Martin was now so old that for his birthday that year his father gave him a book without any pictures in it! Martin's father noticed his disappointment, and told him,
"Son, this isn't just any old book, it's a magic book. But to discover its magic you'll have to read it."
Well, that was better; Martin liked everything to do with magic. He started reading it, even though he wasn't overly enthusiastic. The next morning, his father asked him,
"Have you found the magic key?"
So... there was a key to find! Martin ran off and flicked through the book, but there was no sign of the key. He came back, very annoyed, but his father warned him,
"You won't find it like that. You have to read the book."
Martin didn't have much patience, and he stopped reading the book, thinking his father was trying to trick him into reading a bit more, just as Martin's teacher had suggested to his dad. A little later, his sister, Angela, who was just a bit younger than him, asked him for the book so she could try reading it. After several days of trying to read it without great success, she appeared in the lounge, happily screaming,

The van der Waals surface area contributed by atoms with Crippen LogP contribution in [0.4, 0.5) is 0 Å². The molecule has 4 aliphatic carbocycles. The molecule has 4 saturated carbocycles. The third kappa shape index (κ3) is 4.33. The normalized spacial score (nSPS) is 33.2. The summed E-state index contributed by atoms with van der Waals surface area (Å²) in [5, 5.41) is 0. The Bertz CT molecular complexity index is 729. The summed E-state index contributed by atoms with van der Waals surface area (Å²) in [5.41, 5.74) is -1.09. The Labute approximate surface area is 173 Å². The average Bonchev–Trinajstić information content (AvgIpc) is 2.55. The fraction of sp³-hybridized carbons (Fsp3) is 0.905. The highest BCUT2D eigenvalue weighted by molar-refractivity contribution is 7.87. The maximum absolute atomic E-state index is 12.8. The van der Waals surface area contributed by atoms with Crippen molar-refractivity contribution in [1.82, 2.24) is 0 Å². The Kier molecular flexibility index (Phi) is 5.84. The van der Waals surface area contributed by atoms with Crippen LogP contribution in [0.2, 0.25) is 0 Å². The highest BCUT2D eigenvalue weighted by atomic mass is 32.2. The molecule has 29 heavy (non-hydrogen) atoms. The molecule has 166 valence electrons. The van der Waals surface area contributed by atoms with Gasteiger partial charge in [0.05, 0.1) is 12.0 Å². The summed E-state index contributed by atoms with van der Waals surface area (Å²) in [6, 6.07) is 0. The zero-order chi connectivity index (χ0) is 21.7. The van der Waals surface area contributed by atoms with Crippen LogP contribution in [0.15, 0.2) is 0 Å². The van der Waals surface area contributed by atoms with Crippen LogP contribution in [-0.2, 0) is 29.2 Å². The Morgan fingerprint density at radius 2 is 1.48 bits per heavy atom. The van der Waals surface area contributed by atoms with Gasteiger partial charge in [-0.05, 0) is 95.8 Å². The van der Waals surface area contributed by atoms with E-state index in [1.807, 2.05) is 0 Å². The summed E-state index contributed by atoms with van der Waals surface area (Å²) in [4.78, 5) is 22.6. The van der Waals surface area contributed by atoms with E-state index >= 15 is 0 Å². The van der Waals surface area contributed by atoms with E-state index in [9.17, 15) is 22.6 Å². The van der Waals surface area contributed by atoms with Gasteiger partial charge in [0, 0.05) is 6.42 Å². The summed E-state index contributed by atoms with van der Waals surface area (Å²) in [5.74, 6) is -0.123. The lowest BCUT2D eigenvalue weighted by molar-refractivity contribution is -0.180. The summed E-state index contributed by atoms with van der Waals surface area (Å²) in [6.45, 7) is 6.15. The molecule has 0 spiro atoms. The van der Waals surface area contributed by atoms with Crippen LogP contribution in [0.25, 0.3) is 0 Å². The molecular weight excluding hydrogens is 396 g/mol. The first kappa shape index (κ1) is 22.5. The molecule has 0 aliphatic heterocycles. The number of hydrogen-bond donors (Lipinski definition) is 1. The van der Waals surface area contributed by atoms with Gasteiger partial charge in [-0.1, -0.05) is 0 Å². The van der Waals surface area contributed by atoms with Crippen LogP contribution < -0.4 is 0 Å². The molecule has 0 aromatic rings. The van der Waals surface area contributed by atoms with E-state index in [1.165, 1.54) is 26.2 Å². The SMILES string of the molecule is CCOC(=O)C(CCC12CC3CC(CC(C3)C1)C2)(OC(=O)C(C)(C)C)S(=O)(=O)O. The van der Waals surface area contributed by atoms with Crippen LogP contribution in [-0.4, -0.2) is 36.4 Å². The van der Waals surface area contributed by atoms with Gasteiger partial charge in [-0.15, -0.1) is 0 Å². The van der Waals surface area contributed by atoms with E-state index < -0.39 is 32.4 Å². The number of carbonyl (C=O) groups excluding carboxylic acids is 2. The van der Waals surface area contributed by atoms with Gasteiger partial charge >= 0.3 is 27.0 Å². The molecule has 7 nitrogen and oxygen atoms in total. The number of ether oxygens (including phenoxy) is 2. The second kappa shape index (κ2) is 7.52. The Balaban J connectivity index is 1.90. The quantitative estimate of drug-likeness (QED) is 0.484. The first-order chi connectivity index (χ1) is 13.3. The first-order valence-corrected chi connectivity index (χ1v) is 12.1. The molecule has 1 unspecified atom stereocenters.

"I've found it! I've found the key of the magic book!" And she would not stop talking about all the worlds and places she had visited using that magic key.
All the talk ended up convincing Martin to resume reading the book. At first it was a pain; there wasn't even one miserable picture in the thing. But, gradually, the story started springing to life, and Martin got interested in the adventurous Prince's life. Then, suddenly, he was there.
The book itself was the key!
It was true that whenever he opened it, he felt transported to its valleys and seas, and he lived the adventures of its pirates, Princes, and wizards, as though they were himself. And his head and his dreams filled with adventures whenever they got a chance.
However, the best thing about that story was that from then on, in every new book, he saw a new key to a thousand worlds and adventures. Martin never stopped travelling and travelling on those letters and words.